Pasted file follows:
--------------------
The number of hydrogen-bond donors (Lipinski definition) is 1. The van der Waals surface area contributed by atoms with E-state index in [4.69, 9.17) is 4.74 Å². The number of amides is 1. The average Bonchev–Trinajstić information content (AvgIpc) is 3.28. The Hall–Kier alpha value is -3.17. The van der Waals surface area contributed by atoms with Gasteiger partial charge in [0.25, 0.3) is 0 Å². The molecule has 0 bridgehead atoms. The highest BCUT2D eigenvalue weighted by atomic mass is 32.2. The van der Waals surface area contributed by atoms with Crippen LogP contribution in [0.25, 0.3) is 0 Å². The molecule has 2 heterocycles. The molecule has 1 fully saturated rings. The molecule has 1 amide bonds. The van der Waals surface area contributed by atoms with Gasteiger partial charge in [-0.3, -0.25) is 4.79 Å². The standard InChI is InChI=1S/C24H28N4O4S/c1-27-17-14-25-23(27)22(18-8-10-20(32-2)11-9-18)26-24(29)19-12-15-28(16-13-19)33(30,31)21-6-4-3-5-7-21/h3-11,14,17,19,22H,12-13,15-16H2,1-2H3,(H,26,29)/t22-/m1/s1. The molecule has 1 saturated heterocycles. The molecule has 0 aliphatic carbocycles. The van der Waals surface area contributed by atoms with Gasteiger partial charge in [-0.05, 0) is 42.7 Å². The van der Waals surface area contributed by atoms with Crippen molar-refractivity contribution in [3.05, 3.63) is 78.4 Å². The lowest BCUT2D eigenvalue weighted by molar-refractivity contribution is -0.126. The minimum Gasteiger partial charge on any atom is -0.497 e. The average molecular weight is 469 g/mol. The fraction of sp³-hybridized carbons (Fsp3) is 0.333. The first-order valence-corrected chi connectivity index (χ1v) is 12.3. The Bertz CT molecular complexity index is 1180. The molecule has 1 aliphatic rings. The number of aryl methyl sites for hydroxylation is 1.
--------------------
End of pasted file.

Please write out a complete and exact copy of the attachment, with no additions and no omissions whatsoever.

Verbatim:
The number of hydrogen-bond donors (Lipinski definition) is 1. The van der Waals surface area contributed by atoms with E-state index in [4.69, 9.17) is 4.74 Å². The number of amides is 1. The average Bonchev–Trinajstić information content (AvgIpc) is 3.28. The Hall–Kier alpha value is -3.17. The van der Waals surface area contributed by atoms with Gasteiger partial charge in [0.25, 0.3) is 0 Å². The molecule has 0 bridgehead atoms. The highest BCUT2D eigenvalue weighted by atomic mass is 32.2. The van der Waals surface area contributed by atoms with Crippen LogP contribution in [0.25, 0.3) is 0 Å². The molecule has 2 heterocycles. The molecule has 1 fully saturated rings. The molecule has 1 amide bonds. The van der Waals surface area contributed by atoms with Gasteiger partial charge in [-0.3, -0.25) is 4.79 Å². The standard InChI is InChI=1S/C24H28N4O4S/c1-27-17-14-25-23(27)22(18-8-10-20(32-2)11-9-18)26-24(29)19-12-15-28(16-13-19)33(30,31)21-6-4-3-5-7-21/h3-11,14,17,19,22H,12-13,15-16H2,1-2H3,(H,26,29)/t22-/m1/s1. The molecule has 1 saturated heterocycles. The molecule has 0 aliphatic carbocycles. The van der Waals surface area contributed by atoms with Gasteiger partial charge in [-0.05, 0) is 42.7 Å². The van der Waals surface area contributed by atoms with Crippen molar-refractivity contribution in [3.05, 3.63) is 78.4 Å². The lowest BCUT2D eigenvalue weighted by molar-refractivity contribution is -0.126. The minimum Gasteiger partial charge on any atom is -0.497 e. The average molecular weight is 469 g/mol. The fraction of sp³-hybridized carbons (Fsp3) is 0.333. The first-order valence-corrected chi connectivity index (χ1v) is 12.3. The Bertz CT molecular complexity index is 1180. The molecule has 1 aliphatic rings. The number of aryl methyl sites for hydroxylation is 1.